If there is anyone who has been the architect of his own fortune, it would be this Canadian-American visionary. During his youth, Gehry worked as a truck driver who attended sculpture classes at night. Today, he has become renowned in the field for his use of bold, postmodern shapes and unconventional fabrications that can be viewed in his works such as the curvaceous Walt Disney Concert Hall (pictured) in Los Angeles, the gleaming Fondation Louis Vuitton in Paris, and the swooping Guggenheim Museum Bilbao in Spain. Not one to rest on his laurels, the 88-year-old master builder is currently serving as a mentor to the masses by taking part in the online education platform Masterclass, where he shares his philosophies on architecture, design and art.
LORD NORMAN FOSTER
Regarded as the 21st-century master of architectural modernism, the multiple award-winning British architect is best known for his high-profile sleek structures of steel and glass. Foster’s visionary additions to the global skyline include the faceted Hearst Tower in New York, Berlin’s Reichstag building (pictured), and the massive Terminal 3 at Beijing Capital International Airport that is reportedly twice the size of The Pentagon in Washington, DC. During the 15th International Architecture Exhibition in Venice, the starchitect unveiled plans to build the world’s smallest airport in Rwanda, which would allow drones to deliver crucial medical supplies, as well as other necessities, to rural towns in the area.
Hailing from a family of builders, Piano has the ability to meld art, architecture and engineering, earning him accolades and great respect among his peers. In 1998, the Italian architect received the coveted Pritzker Prize, with a jury of his peers comparing him to great masters Leonardo da Vinci, Michelangelo and Brunelleschi. By 2012, he had made his mark on London’s skyline, with the completion of a tremendous glass-clad pyramidal tower known simply as The Shard (pictured). This year, it was announced that Piano’s very first project, the Centre Pompidou in Paris, will undergo a massive US$108 million (S$149 million) facelift to help preserve the unique structure for years to come.
At 100 years old, Ieoh Ming Pei is revered as one of the last surviving modernists. During his six decades of architectural work, the Chinese-American has handled a wide range of commercial, government and cultural projects, including internationally acclaimed museums that have earned him legions of fans across the globe. His masterpieces include the Musee d’Art Moderne in Luxembourg, Museum of Islamic Art in Doha, as well as the resplendent Louvre Pyramid (pictured) in Paris that was recently awarded the prestigious Twenty-Five Year Award by the American Institute of Architects.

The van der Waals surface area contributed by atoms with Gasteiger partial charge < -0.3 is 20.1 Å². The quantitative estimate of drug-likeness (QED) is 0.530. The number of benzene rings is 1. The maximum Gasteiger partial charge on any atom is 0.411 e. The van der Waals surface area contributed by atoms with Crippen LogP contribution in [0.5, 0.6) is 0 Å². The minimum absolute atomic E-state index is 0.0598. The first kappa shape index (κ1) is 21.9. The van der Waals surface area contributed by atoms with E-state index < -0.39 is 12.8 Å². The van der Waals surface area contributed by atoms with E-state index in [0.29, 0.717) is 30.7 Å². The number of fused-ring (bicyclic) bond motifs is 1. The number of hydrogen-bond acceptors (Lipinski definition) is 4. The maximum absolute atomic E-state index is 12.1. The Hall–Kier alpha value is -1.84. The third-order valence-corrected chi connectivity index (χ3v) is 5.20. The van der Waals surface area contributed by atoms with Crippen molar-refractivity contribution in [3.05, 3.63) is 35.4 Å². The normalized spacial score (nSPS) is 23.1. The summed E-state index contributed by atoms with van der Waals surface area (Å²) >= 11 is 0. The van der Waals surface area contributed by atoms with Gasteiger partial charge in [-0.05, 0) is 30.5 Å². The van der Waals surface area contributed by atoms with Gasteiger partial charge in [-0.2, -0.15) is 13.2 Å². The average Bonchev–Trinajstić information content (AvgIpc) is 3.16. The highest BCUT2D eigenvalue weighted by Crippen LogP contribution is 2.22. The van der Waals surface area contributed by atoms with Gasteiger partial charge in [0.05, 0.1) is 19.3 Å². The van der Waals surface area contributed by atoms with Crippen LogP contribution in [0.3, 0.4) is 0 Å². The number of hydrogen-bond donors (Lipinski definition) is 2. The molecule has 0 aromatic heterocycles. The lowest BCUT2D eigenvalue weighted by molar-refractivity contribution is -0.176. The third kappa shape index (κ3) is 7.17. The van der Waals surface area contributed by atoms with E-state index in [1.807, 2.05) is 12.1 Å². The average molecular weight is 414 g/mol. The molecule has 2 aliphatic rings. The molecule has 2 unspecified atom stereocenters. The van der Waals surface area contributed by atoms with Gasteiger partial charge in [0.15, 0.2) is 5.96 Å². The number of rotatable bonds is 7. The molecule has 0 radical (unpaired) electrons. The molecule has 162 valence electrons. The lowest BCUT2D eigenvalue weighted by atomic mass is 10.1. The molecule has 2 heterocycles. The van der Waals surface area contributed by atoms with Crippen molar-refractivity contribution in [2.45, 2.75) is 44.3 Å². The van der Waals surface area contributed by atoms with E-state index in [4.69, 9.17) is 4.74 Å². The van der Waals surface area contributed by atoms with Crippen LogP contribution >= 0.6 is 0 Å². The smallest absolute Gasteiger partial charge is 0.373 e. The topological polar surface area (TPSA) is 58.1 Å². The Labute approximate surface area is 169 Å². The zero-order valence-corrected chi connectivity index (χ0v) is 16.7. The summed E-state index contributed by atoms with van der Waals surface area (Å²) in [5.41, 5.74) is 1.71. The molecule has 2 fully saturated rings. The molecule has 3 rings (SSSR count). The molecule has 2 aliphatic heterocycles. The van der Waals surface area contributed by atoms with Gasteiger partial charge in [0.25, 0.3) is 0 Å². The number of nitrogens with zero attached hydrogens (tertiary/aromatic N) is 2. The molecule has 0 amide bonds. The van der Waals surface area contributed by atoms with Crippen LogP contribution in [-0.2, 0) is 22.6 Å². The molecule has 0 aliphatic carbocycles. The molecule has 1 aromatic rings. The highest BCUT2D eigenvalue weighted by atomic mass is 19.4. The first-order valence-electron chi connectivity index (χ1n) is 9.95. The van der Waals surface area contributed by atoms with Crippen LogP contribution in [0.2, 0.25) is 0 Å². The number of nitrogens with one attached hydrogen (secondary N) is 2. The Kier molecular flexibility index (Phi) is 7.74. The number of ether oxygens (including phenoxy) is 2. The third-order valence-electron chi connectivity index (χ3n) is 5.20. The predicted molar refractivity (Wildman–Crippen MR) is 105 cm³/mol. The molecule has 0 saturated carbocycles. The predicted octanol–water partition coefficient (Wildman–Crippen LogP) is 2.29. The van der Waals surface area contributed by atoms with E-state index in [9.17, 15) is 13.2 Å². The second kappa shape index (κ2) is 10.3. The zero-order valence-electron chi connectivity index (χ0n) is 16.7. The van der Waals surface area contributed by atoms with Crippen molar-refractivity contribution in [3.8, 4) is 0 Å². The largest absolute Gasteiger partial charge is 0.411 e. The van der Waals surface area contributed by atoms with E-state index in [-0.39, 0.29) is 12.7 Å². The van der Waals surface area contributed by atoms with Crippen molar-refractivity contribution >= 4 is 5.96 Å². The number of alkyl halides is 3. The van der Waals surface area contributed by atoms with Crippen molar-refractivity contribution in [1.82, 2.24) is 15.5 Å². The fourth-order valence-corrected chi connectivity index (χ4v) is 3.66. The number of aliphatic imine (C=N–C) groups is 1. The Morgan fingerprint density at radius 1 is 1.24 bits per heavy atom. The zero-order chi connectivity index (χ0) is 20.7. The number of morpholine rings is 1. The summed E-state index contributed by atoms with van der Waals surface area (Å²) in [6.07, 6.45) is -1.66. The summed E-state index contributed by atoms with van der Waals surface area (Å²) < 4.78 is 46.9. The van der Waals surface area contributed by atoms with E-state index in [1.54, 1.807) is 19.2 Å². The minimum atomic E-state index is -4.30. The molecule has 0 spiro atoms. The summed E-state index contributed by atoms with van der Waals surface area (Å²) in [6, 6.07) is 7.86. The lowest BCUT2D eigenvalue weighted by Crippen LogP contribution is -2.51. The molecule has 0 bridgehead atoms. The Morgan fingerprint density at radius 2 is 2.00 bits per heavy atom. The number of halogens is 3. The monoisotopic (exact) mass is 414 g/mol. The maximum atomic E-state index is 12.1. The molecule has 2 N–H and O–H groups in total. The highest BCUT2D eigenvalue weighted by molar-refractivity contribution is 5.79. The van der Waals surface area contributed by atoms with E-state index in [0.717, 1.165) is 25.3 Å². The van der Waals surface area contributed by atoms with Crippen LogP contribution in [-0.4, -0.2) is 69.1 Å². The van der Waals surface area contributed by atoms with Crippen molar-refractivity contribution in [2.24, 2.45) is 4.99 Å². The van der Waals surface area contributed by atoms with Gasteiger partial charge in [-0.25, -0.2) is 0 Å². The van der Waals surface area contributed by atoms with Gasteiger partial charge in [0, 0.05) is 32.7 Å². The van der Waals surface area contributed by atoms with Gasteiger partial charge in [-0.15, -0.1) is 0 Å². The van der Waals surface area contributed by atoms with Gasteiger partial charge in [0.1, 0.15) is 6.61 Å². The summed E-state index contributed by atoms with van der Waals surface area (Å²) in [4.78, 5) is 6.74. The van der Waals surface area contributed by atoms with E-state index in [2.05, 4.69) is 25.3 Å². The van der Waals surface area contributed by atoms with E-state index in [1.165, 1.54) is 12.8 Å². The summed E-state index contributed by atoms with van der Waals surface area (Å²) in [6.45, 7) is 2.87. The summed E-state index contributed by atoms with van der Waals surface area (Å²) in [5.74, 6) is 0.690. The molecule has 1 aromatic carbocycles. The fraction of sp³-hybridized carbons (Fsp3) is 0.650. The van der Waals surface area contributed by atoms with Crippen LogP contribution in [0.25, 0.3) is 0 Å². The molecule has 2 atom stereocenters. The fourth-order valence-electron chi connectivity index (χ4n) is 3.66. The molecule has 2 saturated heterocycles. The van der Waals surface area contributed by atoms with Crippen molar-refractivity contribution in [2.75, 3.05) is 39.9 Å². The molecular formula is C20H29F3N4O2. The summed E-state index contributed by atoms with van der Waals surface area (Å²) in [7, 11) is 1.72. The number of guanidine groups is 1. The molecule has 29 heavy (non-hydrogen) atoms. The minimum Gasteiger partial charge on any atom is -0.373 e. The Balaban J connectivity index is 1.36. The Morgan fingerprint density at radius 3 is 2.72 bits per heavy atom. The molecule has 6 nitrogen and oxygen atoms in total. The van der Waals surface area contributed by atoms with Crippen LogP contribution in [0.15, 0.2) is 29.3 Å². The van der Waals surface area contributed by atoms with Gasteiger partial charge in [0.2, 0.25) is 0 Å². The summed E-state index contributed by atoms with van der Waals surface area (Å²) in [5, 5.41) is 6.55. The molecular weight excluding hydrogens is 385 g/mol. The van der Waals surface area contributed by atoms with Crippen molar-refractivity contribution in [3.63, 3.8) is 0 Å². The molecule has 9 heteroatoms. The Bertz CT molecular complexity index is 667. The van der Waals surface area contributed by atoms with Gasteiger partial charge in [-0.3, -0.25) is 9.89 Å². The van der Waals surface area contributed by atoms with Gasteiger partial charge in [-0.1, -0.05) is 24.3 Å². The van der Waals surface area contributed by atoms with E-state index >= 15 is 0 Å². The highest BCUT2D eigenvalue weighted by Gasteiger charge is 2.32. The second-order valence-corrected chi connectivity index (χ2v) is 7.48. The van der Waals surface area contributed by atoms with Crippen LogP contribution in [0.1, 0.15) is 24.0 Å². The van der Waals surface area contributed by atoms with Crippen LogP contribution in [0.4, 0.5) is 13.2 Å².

JACQUES HERZOG & PIERRE DE MEURON
It was in 1978 that Jacques Herzog and Pierre de Meuron established Herzog & de Meuron in Basel, Switzerland. Today, the architectural firm houses an international team of six partners, 40 associates and 380 collaborators that work on projects across Europe, the Americas and Asia. Many of the high-profile projects present a harmonious combination of mesmerising organic shapes, such as the Tate Modern in London, the Beijing National Stadium and the Elbphilharmonie (pictured) in Hamburg. Earlier this year, it was revealed that the firm will be revamping the Chelsea Football Club stadium, a £500 million (S$895 million) project that is expected to be completed some time in 2021.
GORDON GILL & ADRIAN SMITH
Renowned for their holistic approach to design, the co-founders of Adrian Smith + Gordon Gill Architecture have become a force to be reckoned with. Back in 2013, the Chicago-based fi rm gained international headlines when they were selected by officials in Kazakhstan to construct a self-sufficient, 202ha neighbourhood for the World Expo 2017 (pictured), with the first phase having been revealed in June. The firm is also the mastermind behind the forthcoming world’s tallest building in Jeddah, Saudi Arabia. Formerly known as the Kingdom Tower, this massive monolith is estimated to cost a staggering US$1.2 billion (S$1.6 billion) to construct, and it is expected to be completed in 2019.
IMAGES Bazis Construction Company, TPG Images & Alamy